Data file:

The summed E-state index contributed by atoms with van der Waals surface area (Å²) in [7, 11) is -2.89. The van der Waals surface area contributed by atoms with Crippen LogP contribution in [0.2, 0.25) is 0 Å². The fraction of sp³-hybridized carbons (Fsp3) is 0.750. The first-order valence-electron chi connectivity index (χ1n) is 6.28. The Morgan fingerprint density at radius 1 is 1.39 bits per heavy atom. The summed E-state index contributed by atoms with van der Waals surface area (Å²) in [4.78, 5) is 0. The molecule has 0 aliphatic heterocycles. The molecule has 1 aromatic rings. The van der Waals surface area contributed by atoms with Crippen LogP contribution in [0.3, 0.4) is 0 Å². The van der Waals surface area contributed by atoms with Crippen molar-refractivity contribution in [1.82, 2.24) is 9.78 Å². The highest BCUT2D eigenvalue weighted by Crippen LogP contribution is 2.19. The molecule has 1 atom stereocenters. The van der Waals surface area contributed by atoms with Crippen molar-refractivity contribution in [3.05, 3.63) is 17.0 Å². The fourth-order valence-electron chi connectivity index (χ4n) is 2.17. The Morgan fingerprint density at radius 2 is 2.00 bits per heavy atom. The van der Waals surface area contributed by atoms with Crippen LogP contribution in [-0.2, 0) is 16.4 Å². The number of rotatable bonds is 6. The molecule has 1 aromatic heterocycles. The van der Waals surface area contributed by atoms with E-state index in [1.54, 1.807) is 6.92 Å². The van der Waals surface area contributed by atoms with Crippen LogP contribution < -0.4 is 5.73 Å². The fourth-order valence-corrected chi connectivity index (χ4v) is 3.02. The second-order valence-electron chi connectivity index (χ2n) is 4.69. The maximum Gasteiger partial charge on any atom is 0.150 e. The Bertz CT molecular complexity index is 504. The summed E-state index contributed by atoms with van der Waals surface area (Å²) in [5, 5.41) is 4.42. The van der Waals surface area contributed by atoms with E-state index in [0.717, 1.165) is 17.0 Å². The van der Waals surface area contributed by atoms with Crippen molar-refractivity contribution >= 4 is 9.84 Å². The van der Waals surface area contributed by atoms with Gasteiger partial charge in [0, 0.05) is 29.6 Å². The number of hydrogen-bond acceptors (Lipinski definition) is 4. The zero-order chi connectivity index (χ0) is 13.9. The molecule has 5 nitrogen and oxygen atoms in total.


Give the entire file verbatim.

The summed E-state index contributed by atoms with van der Waals surface area (Å²) in [7, 11) is -2.89. The van der Waals surface area contributed by atoms with Crippen LogP contribution in [0.2, 0.25) is 0 Å². The fraction of sp³-hybridized carbons (Fsp3) is 0.750. The first-order valence-electron chi connectivity index (χ1n) is 6.28. The Morgan fingerprint density at radius 1 is 1.39 bits per heavy atom. The summed E-state index contributed by atoms with van der Waals surface area (Å²) in [4.78, 5) is 0. The molecule has 0 aliphatic heterocycles. The molecule has 1 aromatic rings. The van der Waals surface area contributed by atoms with Crippen LogP contribution in [0.3, 0.4) is 0 Å². The van der Waals surface area contributed by atoms with Crippen molar-refractivity contribution in [1.82, 2.24) is 9.78 Å². The highest BCUT2D eigenvalue weighted by Crippen LogP contribution is 2.19. The molecule has 1 atom stereocenters. The van der Waals surface area contributed by atoms with Crippen molar-refractivity contribution in [3.05, 3.63) is 17.0 Å². The fourth-order valence-electron chi connectivity index (χ4n) is 2.17. The Morgan fingerprint density at radius 2 is 2.00 bits per heavy atom. The van der Waals surface area contributed by atoms with Crippen LogP contribution in [-0.2, 0) is 16.4 Å². The number of rotatable bonds is 6. The molecule has 1 aromatic heterocycles. The van der Waals surface area contributed by atoms with E-state index in [1.54, 1.807) is 6.92 Å². The van der Waals surface area contributed by atoms with Crippen LogP contribution < -0.4 is 5.73 Å². The fourth-order valence-corrected chi connectivity index (χ4v) is 3.02. The second-order valence-electron chi connectivity index (χ2n) is 4.69. The maximum Gasteiger partial charge on any atom is 0.150 e. The Bertz CT molecular complexity index is 504. The summed E-state index contributed by atoms with van der Waals surface area (Å²) in [5, 5.41) is 4.42. The van der Waals surface area contributed by atoms with E-state index in [0.717, 1.165) is 17.0 Å². The van der Waals surface area contributed by atoms with Crippen molar-refractivity contribution >= 4 is 9.84 Å². The van der Waals surface area contributed by atoms with Gasteiger partial charge in [0, 0.05) is 29.6 Å². The number of hydrogen-bond acceptors (Lipinski definition) is 4. The zero-order chi connectivity index (χ0) is 13.9. The molecule has 5 nitrogen and oxygen atoms in total.